What Is a Home Equity Loan? Putting Your Home to Work

By: Valencia Higuera Updated By: Ryan Tronier Reviewed By: Jon Meyer
May 1, 2023 - 12 min read

Leverage home equity without refinancing

A home equity loan is a type of loan that lets you borrow against your home’s cash value, often at a low fixed interest rate. As a “second mortgage,” it is typically a smaller, second loan taken out in addition to your existing mortgage. This lets you tap your home’s value without changing the rate or terms on your primary mortgage. You can also take one out if your home is fully paid off and borrow only the amount you need.

It’s a popular way to unlock your home’s equity without selling or refinancing the property.

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What is a home equity loan?

A home equity loan is secured by your home equity. Equity is the difference between your home’s value and what you owe the mortgage company. If you owe your mortgage lender $100,000 and your property appraises for $250,000, you have $150,000 in equity.

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Unlike a cash-out refinance, you can take out a home equity loan for the sole purpose of borrowing cash. It does not refinance your existing mortgage balance or change the rate and term on your primary mortgage. Rather, it’s a separate loan with its own interest rate and monthly payment. That’s why a home equity loan is known as a “second mortgage.”

Smart uses for a home equity loan include debt consolidation, home improvements, paying for college, and starting a business. These loans aren’t typically recommended for luxury items, vacations, or risky real estate investments.

How do home equity loans work?

A home equity loan is a lump sum installment loan. You’ll receive the entire loan amount upfront and pay it off in equal monthly installments, until the balance is zeroed out.

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Home equity loans work a lot like standard home loans. They typically have fixed rates and fixed monthly payments, with loan terms ranging from 10 to 30 years. You can deduct interest paid on this loan type, but only when using funds to buy or build a property or “substantially improve” a property you already own.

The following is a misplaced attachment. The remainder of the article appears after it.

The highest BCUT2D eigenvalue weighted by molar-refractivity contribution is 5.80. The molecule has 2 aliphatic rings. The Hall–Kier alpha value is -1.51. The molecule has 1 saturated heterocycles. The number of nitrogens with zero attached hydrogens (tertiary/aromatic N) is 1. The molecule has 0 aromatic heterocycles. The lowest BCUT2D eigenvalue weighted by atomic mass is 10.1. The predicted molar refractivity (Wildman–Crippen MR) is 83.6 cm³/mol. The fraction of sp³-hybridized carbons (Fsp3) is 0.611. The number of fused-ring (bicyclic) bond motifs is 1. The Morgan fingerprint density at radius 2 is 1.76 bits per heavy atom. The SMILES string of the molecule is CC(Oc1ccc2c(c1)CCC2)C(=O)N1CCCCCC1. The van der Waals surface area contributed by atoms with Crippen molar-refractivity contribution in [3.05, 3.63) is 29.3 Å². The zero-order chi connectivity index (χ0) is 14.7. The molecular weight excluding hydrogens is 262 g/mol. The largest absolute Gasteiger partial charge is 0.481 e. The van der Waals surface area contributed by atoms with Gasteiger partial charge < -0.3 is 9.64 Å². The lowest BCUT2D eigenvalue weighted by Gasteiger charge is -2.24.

Home equity loans differ from home equity lines of credit (HELOCs), which allow borrowers to access a line of credit on an as-needed basis. They’re also different from cash-out refinancing, which replaces an existing mortgage with a new one.

Since you’re taking another loan against the property, home equity loans are also known as second mortgages. Your primary mortgage remains as the “first lien,” and your second mortgage is the “junior lien.” If you sell the property before repaying a home equity loan, you’ll pay off the balance with proceeds from the sale.

Home equity loans can be attractive options because they typically have lower interest rates than other debt types, such credit cards and personal loans. But since your home acts as collateral, missing loan payments could result in foreclosure.

Home equity loan pros and cons

Home equity loans are often well-suited for homeowners who know the amount of money they’ll need for home renovations. But before you decide whether to get one, evaluate the pros and cons of home equity loans.

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  • Generally easier to qualify for than a cash-out refinance or other home loans
  • Fixed interest rates and monthly payments
  • Few rules about how to use funds


  • Your home is the collateral for the loan. This means you risk foreclosure if you default on the loan
  • You’ll pay two monthly payments unless you own your home outright
  • You must repay the loan balance in full if you sell your home

If you’re concerned about needing additional funds for your home improvements, a HELOC may be a better option for your needs.

How much of a home equity loan can I get?

The amount of money you can borrow with a home equity loan depends on how much equity you’ve built up in your property and what you own on your primary mortgage. Most lenders cap your combined loan-to-value ratio (CLTV) around 80%. This means that your primary mortgage and home equity loan together can’t be more than 80% of the home’s value.

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For example, say your home appraises for $400,000. But you currently owe $150,000 on your primary mortgage. Here’s how to find your maximum amount:

  • Home value: $400,000
  • Maximum combined loan amount: $320,000 (80% of value)
  • Existing mortgage balance: $150,000
  • Maximum home equity loan: $170,000 (maximum CLTV minus existing mortgage)

The amount you can borrow also depends on your credit score, interest rate, and debt-to-income ratio (DTI).

When it comes to DTI, your lender will review your monthly loan and credit card payments. They then compare this figure with your income to determine affordability. For this reason, two borrowers with similar incomes and the same amount of equity can qualify for different size home equity loans — especially if one borrower has more debt than the other.

Home equity loan requirements